New York Giants running back David Wilson is turning to one of the team’s most famous ex-players to solve his fumbling problem.
Wilson fumbled twice in the Giants’ 36-31 loss to the Dallas Cowboys last Sunday, leaving many, including head coach Tom Coughlin, to wonder if the second-year player would be able to hold onto the team’s starting running back job. As a result, Wilson has received advice from Giants legend Tiki Barber -- who once battled a fumbling problem of his own -- for advice on how to properly secure the football.
"[Barber] gave me some advice I can really use," Wilson told Newsday. "It makes sense. It felt good in practice, so I plan on using it."
In an interview with Newsday, Barber explained that Wilson had failed to properly secure the football just before each of his two fumbles last Sunday, allowing Cowboys players to strip the ball out of his hands. Still, Barber insists that Wilson’s ball-carrying troubles can be corrected.
"If people are ready to give up on David, that's ridiculous," Barber told Newsday. "As much as people want to say it's in his head, that he has to be smarter and man up and do these things, it's so much of a mechanical thing. It's fixable. The key is awareness of when contact is coming. If you watch David's fumbles, he's not aware of contact. He just thinks he can go through [the tackler], and by the time the contact comes, the ball is already compromised."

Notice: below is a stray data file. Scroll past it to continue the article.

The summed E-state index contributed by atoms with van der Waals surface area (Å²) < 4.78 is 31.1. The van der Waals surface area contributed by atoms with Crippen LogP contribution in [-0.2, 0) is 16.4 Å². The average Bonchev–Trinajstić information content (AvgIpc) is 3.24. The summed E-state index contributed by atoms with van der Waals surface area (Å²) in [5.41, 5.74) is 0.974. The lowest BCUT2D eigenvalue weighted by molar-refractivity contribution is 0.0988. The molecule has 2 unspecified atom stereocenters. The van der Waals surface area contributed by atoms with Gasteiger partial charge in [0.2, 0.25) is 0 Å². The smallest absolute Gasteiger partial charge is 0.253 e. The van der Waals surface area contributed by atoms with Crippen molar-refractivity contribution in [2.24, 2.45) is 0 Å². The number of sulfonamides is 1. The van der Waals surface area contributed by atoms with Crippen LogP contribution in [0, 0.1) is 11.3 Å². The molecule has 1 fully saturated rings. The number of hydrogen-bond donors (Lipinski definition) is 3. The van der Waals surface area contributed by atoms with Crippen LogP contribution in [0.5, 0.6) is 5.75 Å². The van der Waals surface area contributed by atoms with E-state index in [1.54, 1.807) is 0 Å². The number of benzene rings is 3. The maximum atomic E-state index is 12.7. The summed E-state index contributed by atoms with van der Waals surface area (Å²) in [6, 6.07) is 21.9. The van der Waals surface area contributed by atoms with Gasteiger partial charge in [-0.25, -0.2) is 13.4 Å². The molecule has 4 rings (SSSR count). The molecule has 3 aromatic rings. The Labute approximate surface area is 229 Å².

Barber is acutely aware of the manner in which fumbling can derail a running back’s career. The former Giants running back fumbled 35 times from 2000 to 2003, Newsday notes. When Coughlin became the Giants’ new head coach in 2003, he made it clear that the fumbles would not be tolerated. "He said to me, 'If you're going to put the ball on the ground, you're not going to play,'" Barber told Newsday.
By adopting a “high-and-tight” carrying method, Barber was able to correct the problem, fumbling just nine times over the next three seasons. Now, Barber has passed the technique along to Wilson -- along with some words of wisdom.
"I just gave him some encouragement, and hopefully he takes it," Barber told Newsday. "He can be special. This is the one thing that's hanging him up right now, and he can't let it become a self-fulfilling prophecy that gets him discouraged. I think he has a great attitude, and if he can figure it out -- and I think he will -- he has all the athletic ability to be a special player."